Transforming Women’s Leadership Pathways
The Transforming Women’s Leadership Pathways program is an international initiative of the PLuS Alliance (Arizona State University, King’s College London and UNSW Sydney) and is a foundational event in our joint work towards gender equity in leadership.
The inaugural Transforming Women’s Leadership Pathways event (TWLP) in 2020 brought higher education, industry and government partners from across continents together to develop action plans to close the gender leadership gap across 10 sectors by 2030. This was the first time a group of top international universities collaborated with Industry and Government to tackle this global challenge.
The outcome was 10 action plans that articulate the practical actions Government, Universities and Industry must take to close the leadership gender gap.
This pioneering international event was a joint initiative of UNSW Sydney and the PLuS Alliance (Arizona State University, Kings College London and UNSW Sydney) and is a foundational step in our joint work towards gender equity in leadership. It brought together opinion shaping women and men to examine the evidence on the critical factors that limit women’s pathways to senior leadership in their fields, and to develop action plans that articulate the practical actions Government, Universities and Industry must take to close the leadership gender gap.
From the 2nd Oct 2020, over 100 experts from around the world came together digitally over 4 weeks to develop ten action plans, which will be produced into a single resource titled What will it take: equality in leadership by 2030.
Our goal is to establish gender parity, equity and diversity as the norm by 2030. A genuine step change in women’s representation in industry, government and academia. This event was the first step to identify what it will take to accelerate the change and to demand practical action to fast track women’s leadership pathways by 2030 towards gender parity.
The MeToo and Black Lives Matter movements have shone a spotlight on the social, reputational and economic costs of ignoring injustice. If we were ever in doubt of the importance of diversity and inclusion, not just to economic prosperity but also to the very fabric of our society, that has been dispelled by these global movements. Countries cannot thrive without the inclusion of all women. We must expand the pathway to see more gender diverse women, more women of colour, more women with disability, and more LGBTIQ women reach senior leadership. It is crucial that they are in the room.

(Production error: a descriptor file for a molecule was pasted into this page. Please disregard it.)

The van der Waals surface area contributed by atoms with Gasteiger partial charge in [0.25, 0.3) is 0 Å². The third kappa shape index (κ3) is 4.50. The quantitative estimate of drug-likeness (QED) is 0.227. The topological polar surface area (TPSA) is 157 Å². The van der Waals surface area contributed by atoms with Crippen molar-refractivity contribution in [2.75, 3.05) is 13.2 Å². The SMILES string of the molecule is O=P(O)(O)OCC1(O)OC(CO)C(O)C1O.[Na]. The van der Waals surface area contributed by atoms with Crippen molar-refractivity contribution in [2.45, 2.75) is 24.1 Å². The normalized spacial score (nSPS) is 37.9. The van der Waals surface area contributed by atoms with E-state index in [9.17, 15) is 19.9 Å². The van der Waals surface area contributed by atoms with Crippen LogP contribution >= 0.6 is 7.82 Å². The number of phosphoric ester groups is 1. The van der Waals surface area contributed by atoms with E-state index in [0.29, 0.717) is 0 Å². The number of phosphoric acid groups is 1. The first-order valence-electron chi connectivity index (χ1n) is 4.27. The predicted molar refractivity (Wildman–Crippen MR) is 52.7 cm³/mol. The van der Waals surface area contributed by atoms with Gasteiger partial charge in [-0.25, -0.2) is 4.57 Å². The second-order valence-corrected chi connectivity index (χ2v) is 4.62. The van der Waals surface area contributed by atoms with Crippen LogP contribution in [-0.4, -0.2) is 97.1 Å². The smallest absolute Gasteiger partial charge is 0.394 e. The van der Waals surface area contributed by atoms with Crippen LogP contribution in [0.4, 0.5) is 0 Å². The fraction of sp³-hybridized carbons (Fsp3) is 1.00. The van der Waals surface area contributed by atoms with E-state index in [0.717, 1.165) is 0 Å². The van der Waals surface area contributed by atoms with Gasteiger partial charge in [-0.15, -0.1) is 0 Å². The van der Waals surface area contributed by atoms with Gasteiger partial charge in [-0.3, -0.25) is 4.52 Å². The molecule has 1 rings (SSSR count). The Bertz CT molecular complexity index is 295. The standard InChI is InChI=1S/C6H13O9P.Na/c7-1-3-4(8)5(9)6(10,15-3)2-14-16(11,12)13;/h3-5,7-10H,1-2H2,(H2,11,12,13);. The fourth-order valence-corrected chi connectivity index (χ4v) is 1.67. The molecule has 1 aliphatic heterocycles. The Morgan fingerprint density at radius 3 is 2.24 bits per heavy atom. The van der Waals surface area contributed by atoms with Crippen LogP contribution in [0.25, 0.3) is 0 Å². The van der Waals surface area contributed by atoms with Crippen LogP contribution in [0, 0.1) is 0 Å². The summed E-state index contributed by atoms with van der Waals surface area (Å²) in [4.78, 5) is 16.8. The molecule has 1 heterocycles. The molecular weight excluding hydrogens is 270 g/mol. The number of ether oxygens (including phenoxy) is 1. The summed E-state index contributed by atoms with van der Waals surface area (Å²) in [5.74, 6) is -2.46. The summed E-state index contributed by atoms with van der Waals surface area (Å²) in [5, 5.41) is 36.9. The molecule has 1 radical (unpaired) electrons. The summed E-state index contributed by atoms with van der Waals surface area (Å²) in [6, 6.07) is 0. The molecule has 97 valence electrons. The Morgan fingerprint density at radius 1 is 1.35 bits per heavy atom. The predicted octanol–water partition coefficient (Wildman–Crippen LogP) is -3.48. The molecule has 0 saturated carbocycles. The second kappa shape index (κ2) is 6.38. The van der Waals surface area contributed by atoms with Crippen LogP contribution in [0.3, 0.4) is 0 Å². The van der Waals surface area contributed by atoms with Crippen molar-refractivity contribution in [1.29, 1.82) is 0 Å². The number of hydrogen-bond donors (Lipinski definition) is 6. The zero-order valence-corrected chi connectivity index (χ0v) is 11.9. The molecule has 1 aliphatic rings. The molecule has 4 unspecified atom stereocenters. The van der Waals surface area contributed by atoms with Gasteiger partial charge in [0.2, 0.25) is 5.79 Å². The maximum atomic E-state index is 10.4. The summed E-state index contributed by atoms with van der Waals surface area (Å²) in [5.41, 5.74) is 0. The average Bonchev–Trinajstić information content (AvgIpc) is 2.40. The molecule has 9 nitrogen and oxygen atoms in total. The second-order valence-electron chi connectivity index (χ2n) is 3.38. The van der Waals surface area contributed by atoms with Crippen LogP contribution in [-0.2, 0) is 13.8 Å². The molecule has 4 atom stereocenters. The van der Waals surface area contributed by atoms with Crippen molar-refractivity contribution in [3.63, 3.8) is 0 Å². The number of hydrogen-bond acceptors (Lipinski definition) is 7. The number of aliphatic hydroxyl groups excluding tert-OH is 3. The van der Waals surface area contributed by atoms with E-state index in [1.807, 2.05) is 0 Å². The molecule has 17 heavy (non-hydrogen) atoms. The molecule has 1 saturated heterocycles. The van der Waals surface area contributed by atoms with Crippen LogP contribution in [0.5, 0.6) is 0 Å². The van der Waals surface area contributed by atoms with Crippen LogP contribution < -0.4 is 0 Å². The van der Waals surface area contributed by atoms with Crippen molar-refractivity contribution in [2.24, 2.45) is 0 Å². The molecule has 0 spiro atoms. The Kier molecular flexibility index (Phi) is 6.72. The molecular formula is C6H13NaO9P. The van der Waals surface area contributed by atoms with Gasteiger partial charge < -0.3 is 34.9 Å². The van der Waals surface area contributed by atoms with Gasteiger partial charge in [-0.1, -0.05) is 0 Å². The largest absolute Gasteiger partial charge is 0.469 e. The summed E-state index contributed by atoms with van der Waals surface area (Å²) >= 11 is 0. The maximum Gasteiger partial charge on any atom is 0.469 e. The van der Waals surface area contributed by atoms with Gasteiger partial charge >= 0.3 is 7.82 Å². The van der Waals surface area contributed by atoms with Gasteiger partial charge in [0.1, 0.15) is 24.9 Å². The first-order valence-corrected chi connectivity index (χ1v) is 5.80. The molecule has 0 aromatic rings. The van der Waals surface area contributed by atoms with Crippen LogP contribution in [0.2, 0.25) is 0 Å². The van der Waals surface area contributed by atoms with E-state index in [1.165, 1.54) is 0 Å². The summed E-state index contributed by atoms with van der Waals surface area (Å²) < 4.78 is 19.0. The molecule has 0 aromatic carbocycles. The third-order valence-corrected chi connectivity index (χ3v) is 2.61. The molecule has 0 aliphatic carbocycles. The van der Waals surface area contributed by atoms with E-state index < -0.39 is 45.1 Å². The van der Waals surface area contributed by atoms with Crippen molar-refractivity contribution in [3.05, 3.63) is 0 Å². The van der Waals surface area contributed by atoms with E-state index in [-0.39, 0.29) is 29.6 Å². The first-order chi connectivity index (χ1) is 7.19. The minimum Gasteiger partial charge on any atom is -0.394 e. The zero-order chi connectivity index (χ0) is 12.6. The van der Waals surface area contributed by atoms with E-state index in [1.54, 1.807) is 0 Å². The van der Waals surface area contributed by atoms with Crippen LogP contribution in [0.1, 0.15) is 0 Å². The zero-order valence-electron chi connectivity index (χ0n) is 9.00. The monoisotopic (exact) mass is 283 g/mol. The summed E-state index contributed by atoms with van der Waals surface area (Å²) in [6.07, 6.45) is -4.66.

The gendered impact of COVID-19 has wiped out much of the progress that had been made. COVID-19 has changed the way we work globally. We must overcome the barriers and leverage the opportunities that will accelerate the pathways for women getting to the top.
The time is now. We must step up and strengthen the current pathways and forge new ones where needed, to ensure future generations benefit from women in leadership.
This was the first time a group of top international universities came together to work with Industry and Government to tackle this global challenge. Together we identified what it will take to dramatically increase the representation of women in leadership in ten key areas of our economies by 2030.
Each working group will test their recommendations against the guiding principles of intersectionality, sustainability and changing work and work patterns to ensure that the solutions are inclusive and adaptive for future ways of working.
The event was hosted by Professor Eileen Baldry, Deputy Vice-Chancellor Equity Diversity and Inclusion, UNSW.
Our presenters at the Final Plenary (which you can watch above) include:
Sonia Maddock, Head of Cultural Networks and Communities, UNSW Sydney
Elena Taylor, Senior Curator, UNSW Sydney
Dr Toni Farmer-Thompson, Deputy Vice President, Educational Outreach & Student Services, Arizona State University and co-author of Constitutional Grit: Using Grit as the Catalyst for Female Equity in the C Suite
Christine Gannon, Founder and CEO of Brightworks Consulting and co-author of Constitutional Grit: Using Grit as the Catalyst for Female Equity in the C Suite
Professor Judy Raper, Dean & CEO at TEDI-London
Professor Eliathamby Ambikairajah, Acting Deputy Vice-Chancellor Enterprise and Professor, UNSW Sydney
Entrepreneurship & Innovation
Dr Raji Ambikairajah, UNSW Council Member and Director of UNSW Foundation
Dr Erin Carr-Jordan, Senior Director and Head of Social Impact, Arizona State University
Professor Miki Kittilson, Professor, School of Politics and Global Studies, College of Liberal Arts and Sciences, Arizona State University
Media & Communications
Susan Lisovicz, Donald W. Reynolds Visiting Professor of Business Journalism, Arizona State University
Jacquee Petchel, Executive Editor, Carnegie-Knight News21, Professor of Practice, Arizona State University
Medicine & Life Sciences
Professor Claire Sharpe, Professor of Renal Medicine, Kings College London
Policy & Politics
Professor Diana Bowman, Associate Dean for International Engagement & Professor, Consortium for Science, Policy & Outcomes, Arizona State University
Kristin Irwin, Associate Vice President of Community & Municipal Relations & Economic Development, Arizona State University
Professor Veena Sahajwalla, Director, ARC Green Manufacturing Research Hub & Director for the Centre for Sustainable Materials Research and Technology, UNSW Sydney
Professor Lemuria Carter, Head of School and Professor of the School of Information Systems and Technology Management, UNSW Sydney